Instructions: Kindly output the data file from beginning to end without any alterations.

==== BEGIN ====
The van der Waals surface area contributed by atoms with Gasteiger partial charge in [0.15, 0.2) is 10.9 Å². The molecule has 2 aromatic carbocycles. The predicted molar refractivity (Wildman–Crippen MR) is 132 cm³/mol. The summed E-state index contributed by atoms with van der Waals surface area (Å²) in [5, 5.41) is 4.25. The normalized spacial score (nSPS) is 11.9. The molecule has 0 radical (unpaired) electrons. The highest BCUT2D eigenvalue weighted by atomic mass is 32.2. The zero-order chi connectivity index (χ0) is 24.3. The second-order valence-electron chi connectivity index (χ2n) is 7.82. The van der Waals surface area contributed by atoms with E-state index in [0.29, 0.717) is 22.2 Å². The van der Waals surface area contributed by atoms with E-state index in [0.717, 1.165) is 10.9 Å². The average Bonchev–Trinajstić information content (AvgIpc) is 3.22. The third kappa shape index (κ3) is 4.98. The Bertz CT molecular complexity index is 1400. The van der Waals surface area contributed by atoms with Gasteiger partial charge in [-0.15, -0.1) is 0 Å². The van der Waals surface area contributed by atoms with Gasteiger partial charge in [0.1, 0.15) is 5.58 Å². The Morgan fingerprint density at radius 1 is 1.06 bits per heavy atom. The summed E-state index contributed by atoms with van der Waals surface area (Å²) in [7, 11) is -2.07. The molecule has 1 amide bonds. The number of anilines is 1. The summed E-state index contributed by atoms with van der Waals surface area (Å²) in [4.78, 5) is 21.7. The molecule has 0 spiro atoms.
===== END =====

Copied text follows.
The van der Waals surface area contributed by atoms with Gasteiger partial charge in [0.15, 0.2) is 10.9 Å². The molecule has 2 aromatic carbocycles. The predicted molar refractivity (Wildman–Crippen MR) is 132 cm³/mol. The summed E-state index contributed by atoms with van der Waals surface area (Å²) in [5, 5.41) is 4.25. The normalized spacial score (nSPS) is 11.9. The molecule has 0 radical (unpaired) electrons. The highest BCUT2D eigenvalue weighted by atomic mass is 32.2. The zero-order chi connectivity index (χ0) is 24.3. The second-order valence-electron chi connectivity index (χ2n) is 7.82. The van der Waals surface area contributed by atoms with E-state index in [0.29, 0.717) is 22.2 Å². The van der Waals surface area contributed by atoms with E-state index in [0.717, 1.165) is 10.9 Å². The average Bonchev–Trinajstić information content (AvgIpc) is 3.22. The third kappa shape index (κ3) is 4.98. The Bertz CT molecular complexity index is 1400. The van der Waals surface area contributed by atoms with Gasteiger partial charge in [-0.15, -0.1) is 0 Å². The van der Waals surface area contributed by atoms with Gasteiger partial charge in [0.1, 0.15) is 5.58 Å². The Morgan fingerprint density at radius 1 is 1.06 bits per heavy atom. The summed E-state index contributed by atoms with van der Waals surface area (Å²) in [7, 11) is -2.07. The molecule has 1 amide bonds. The number of anilines is 1. The summed E-state index contributed by atoms with van der Waals surface area (Å²) in [4.78, 5) is 21.7. The molecule has 0 spiro atoms.